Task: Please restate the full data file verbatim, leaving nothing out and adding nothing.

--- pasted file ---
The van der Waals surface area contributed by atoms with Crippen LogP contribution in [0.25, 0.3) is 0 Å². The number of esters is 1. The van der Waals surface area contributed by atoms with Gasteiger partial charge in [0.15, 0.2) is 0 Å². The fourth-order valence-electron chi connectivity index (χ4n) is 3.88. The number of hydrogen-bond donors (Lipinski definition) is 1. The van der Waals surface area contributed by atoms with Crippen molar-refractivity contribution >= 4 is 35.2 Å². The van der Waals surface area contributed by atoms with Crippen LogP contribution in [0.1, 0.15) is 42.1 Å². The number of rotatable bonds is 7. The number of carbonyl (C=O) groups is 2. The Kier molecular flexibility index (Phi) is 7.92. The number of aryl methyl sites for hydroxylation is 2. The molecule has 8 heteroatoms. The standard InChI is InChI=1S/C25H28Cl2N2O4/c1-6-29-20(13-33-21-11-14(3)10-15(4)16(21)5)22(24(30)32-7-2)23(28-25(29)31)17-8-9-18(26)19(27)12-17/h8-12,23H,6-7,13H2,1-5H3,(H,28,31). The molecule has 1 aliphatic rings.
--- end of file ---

The van der Waals surface area contributed by atoms with Crippen LogP contribution in [0.25, 0.3) is 0 Å². The number of esters is 1. The van der Waals surface area contributed by atoms with Gasteiger partial charge in [0.15, 0.2) is 0 Å². The fourth-order valence-electron chi connectivity index (χ4n) is 3.88. The number of hydrogen-bond donors (Lipinski definition) is 1. The van der Waals surface area contributed by atoms with Crippen molar-refractivity contribution >= 4 is 35.2 Å². The van der Waals surface area contributed by atoms with Crippen LogP contribution in [0.1, 0.15) is 42.1 Å². The number of rotatable bonds is 7. The number of carbonyl (C=O) groups is 2. The Kier molecular flexibility index (Phi) is 7.92. The number of aryl methyl sites for hydroxylation is 2. The molecule has 8 heteroatoms. The standard InChI is InChI=1S/C25H28Cl2N2O4/c1-6-29-20(13-33-21-11-14(3)10-15(4)16(21)5)22(24(30)32-7-2)23(28-25(29)31)17-8-9-18(26)19(27)12-17/h8-12,23H,6-7,13H2,1-5H3,(H,28,31). The molecule has 1 aliphatic rings.